Abies veitchii, as described in 1861 by John Lindley (1799–1865), in The Gardeners’ Chronicle & Agricultural Gazette, 1861 edition, is commonly known as Veitch’s silver fir, Shikoku fir, or as シラビソ or シラベ (shirabiso or shirabe) in the Japanese language. Lindley named it after John Gould Veitch (1839–1870), whose great merit as a very energetic explorer of the vegetation of Japan it gracefully records.
Ethnobotany. The wood is sturdy and elastic, and is used in construction, boxes, utensils, and spindles. Veitch’s fir is a popular ornamental tree and is occasionally grown for Christmas trees.
Description. Veitch’s fir is a evergreen, coniferous species of tree that grows at a fast rate to mature heights of 80 to 100 feet (25 – 30 m); with a narrowly conic crown and horizontal branching.
- Bark is smooth, light grey in color, and has resin blisters characteristic of many firs.
- Shoots are pubescent, with short brown hairs.
- Leaves are needle-like and flattened, measuring 0.4 to 1.2 inches (1 – 3 cm) long and 0.08 inch (2 mm) broad. They are glossy dark green above with two conspicuous bluish white stomatal bands underneath, and notched at the tips. The foliage is dense and points forward along the shoot, with the inner leaves being shorter and more erect than the lower leaves.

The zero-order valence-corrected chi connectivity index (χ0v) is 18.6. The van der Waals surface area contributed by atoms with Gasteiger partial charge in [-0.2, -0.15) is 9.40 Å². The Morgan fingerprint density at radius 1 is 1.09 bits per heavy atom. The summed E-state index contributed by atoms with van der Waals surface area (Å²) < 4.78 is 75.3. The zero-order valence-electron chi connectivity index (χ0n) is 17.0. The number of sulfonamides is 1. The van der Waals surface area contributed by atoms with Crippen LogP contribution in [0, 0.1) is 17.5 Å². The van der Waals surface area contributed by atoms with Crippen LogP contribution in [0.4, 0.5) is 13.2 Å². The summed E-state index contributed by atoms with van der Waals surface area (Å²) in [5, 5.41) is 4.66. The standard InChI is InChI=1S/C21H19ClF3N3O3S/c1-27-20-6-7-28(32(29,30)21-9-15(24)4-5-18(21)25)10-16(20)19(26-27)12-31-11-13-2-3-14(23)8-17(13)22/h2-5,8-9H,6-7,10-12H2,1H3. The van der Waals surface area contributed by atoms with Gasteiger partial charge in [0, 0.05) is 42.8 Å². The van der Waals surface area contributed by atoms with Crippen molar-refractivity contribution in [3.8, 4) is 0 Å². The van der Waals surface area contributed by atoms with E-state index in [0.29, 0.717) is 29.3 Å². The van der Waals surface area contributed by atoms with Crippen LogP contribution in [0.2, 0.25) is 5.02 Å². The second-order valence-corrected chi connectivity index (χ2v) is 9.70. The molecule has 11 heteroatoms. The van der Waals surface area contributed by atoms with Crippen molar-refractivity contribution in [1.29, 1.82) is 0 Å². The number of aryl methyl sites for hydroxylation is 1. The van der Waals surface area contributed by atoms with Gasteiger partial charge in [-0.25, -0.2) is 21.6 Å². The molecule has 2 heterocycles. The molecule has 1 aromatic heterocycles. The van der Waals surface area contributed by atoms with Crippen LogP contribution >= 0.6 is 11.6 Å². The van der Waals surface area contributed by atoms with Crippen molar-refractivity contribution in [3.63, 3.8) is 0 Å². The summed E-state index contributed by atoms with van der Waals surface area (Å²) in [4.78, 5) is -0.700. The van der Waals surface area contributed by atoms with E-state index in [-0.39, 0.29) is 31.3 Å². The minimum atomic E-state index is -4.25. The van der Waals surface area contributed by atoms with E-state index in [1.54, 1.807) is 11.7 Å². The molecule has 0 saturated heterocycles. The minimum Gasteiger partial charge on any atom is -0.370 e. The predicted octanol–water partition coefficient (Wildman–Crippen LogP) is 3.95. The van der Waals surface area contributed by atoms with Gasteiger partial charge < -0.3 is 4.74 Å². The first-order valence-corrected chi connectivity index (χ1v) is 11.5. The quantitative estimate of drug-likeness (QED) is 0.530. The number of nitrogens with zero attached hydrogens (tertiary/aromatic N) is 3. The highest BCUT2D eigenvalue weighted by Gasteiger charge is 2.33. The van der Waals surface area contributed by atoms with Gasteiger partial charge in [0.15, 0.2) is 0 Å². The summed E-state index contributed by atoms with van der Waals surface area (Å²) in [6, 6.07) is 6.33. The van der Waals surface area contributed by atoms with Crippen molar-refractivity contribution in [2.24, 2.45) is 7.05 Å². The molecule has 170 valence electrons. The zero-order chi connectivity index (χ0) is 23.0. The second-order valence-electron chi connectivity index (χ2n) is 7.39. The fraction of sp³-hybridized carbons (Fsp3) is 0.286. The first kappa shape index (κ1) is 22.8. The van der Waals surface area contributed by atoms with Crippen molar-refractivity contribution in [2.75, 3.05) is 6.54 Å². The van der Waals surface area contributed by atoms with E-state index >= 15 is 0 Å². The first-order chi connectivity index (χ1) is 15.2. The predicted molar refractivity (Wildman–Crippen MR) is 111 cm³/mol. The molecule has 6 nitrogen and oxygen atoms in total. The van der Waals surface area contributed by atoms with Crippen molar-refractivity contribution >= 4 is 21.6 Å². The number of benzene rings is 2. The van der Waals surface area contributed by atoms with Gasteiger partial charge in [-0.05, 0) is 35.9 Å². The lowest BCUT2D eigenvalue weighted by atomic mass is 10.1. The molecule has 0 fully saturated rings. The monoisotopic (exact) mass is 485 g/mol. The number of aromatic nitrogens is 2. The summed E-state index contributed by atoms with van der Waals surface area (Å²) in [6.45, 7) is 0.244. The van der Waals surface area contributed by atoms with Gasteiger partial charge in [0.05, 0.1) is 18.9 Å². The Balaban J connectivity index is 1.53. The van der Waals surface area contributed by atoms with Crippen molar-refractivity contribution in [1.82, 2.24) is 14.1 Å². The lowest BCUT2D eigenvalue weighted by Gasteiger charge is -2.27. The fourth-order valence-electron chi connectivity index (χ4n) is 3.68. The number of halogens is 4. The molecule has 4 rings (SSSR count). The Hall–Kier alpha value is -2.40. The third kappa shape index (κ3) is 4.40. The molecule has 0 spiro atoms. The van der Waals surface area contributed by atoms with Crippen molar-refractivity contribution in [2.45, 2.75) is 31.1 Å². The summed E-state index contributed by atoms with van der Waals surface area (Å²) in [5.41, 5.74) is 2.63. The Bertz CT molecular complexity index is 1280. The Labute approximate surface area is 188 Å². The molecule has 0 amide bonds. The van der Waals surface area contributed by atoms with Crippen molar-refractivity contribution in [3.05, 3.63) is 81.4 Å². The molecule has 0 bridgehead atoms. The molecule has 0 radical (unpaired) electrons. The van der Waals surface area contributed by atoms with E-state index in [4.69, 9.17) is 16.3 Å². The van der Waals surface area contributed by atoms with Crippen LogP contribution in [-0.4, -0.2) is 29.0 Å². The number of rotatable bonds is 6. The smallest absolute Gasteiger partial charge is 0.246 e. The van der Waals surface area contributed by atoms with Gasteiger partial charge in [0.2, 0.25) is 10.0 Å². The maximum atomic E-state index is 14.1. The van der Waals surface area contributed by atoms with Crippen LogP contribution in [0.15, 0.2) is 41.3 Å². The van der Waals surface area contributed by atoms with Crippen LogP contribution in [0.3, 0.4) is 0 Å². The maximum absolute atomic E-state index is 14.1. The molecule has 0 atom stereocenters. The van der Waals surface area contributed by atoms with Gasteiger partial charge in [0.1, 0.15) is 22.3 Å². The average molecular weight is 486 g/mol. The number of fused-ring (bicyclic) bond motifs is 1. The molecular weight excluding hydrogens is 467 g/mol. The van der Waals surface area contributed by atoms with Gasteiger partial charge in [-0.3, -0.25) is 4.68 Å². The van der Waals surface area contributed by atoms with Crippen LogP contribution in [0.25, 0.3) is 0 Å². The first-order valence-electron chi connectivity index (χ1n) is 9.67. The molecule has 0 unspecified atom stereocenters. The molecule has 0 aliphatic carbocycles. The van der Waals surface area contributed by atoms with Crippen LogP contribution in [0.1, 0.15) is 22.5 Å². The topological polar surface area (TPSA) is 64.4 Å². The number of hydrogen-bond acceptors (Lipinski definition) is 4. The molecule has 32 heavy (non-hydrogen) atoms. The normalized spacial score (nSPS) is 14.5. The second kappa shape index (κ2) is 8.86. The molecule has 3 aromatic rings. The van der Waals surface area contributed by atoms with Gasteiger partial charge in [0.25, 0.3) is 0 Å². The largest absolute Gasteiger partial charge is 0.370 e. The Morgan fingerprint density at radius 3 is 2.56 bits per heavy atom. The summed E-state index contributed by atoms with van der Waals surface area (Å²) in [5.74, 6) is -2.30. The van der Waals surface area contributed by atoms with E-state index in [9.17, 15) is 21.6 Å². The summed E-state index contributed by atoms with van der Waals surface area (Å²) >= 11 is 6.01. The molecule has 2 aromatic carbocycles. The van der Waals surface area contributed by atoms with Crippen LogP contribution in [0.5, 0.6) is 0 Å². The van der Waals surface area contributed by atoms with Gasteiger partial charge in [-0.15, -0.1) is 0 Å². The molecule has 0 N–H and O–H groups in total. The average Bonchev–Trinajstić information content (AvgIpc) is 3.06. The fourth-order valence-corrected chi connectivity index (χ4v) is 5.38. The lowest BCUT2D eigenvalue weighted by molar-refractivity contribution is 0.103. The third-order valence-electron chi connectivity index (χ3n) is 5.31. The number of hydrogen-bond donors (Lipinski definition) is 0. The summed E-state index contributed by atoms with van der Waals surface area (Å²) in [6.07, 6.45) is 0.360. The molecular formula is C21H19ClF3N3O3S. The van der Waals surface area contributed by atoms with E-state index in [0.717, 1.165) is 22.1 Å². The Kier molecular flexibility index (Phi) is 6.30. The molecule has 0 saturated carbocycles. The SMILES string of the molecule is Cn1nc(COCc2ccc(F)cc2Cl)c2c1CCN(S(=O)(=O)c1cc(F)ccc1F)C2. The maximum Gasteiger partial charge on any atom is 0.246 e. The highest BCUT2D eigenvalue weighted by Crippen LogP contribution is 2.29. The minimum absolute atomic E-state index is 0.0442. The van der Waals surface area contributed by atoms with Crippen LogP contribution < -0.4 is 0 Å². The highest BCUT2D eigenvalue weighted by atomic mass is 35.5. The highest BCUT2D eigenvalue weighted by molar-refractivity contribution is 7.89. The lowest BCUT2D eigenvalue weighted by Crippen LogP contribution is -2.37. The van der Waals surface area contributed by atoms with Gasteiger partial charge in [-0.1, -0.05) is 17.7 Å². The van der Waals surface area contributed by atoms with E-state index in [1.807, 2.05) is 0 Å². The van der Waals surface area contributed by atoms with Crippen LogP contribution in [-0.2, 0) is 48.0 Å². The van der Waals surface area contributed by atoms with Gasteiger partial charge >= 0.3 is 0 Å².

- Seed cones are purple-brown in color, with a cylindrical shape, measuring 1.6 to 2.8 inches (4 – 7 cm) long, tapering slightly. The cones are upright and have slightly exserted and reflexed yellow-green bracts.
Distribution. This species is native to Japan — Honshu island, growing at elevations of 5,000 to 6,000 feet (1,600 – 1,900 m) above sea level.
Hardy to USDA Zone 3 — cold hardiness limit between -40° and -30°F (-39.9° and -34.4°C).
Attributed from: Mirko Vidakovic; Conifers: morphology and variation, translated from Croatian by Maja Soljan; ©1991, Graficki Zavod Hrvatske, Croatia.